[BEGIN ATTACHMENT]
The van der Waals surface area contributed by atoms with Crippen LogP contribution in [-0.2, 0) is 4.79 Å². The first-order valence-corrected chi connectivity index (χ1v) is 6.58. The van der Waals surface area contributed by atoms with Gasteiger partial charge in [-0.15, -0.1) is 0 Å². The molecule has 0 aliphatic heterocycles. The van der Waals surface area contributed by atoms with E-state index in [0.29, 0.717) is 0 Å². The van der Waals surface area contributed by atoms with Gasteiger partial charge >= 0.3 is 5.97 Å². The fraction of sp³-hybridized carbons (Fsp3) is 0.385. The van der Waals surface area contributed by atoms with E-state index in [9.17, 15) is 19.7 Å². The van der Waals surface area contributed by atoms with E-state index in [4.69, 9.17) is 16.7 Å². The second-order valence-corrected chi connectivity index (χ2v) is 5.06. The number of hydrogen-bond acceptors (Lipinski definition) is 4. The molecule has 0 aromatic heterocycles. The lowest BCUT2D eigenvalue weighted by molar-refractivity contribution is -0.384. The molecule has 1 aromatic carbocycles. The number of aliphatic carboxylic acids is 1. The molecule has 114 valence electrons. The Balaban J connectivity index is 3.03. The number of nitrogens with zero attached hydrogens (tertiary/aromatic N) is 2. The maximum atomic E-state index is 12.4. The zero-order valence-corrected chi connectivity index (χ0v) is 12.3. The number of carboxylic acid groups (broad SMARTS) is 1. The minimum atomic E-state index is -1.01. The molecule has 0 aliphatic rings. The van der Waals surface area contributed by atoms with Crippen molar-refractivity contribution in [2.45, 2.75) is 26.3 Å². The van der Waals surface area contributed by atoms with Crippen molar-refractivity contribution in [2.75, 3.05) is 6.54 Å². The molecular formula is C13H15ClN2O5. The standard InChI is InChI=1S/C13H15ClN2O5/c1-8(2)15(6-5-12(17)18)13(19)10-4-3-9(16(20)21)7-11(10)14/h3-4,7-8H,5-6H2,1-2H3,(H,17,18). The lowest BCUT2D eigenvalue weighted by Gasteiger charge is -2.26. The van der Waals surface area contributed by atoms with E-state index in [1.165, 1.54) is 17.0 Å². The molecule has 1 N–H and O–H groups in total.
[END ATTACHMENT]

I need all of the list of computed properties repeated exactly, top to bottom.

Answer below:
The van der Waals surface area contributed by atoms with Crippen LogP contribution in [-0.2, 0) is 4.79 Å². The first-order valence-corrected chi connectivity index (χ1v) is 6.58. The van der Waals surface area contributed by atoms with Gasteiger partial charge in [-0.15, -0.1) is 0 Å². The molecule has 0 aliphatic heterocycles. The van der Waals surface area contributed by atoms with E-state index in [0.29, 0.717) is 0 Å². The van der Waals surface area contributed by atoms with Gasteiger partial charge >= 0.3 is 5.97 Å². The fraction of sp³-hybridized carbons (Fsp3) is 0.385. The van der Waals surface area contributed by atoms with E-state index in [9.17, 15) is 19.7 Å². The van der Waals surface area contributed by atoms with E-state index in [4.69, 9.17) is 16.7 Å². The second-order valence-corrected chi connectivity index (χ2v) is 5.06. The number of hydrogen-bond acceptors (Lipinski definition) is 4. The molecule has 0 aromatic heterocycles. The lowest BCUT2D eigenvalue weighted by molar-refractivity contribution is -0.384. The molecule has 1 aromatic carbocycles. The number of aliphatic carboxylic acids is 1. The molecule has 114 valence electrons. The Balaban J connectivity index is 3.03. The number of nitrogens with zero attached hydrogens (tertiary/aromatic N) is 2. The maximum atomic E-state index is 12.4. The zero-order valence-corrected chi connectivity index (χ0v) is 12.3. The number of carboxylic acid groups (broad SMARTS) is 1. The minimum atomic E-state index is -1.01. The molecule has 0 aliphatic rings. The van der Waals surface area contributed by atoms with Crippen molar-refractivity contribution in [2.45, 2.75) is 26.3 Å². The van der Waals surface area contributed by atoms with Crippen molar-refractivity contribution in [2.75, 3.05) is 6.54 Å². The molecular formula is C13H15ClN2O5. The standard InChI is InChI=1S/C13H15ClN2O5/c1-8(2)15(6-5-12(17)18)13(19)10-4-3-9(16(20)21)7-11(10)14/h3-4,7-8H,5-6H2,1-2H3,(H,17,18). The lowest BCUT2D eigenvalue weighted by Gasteiger charge is -2.26. The van der Waals surface area contributed by atoms with E-state index in [1.165, 1.54) is 17.0 Å². The molecule has 1 N–H and O–H groups in total.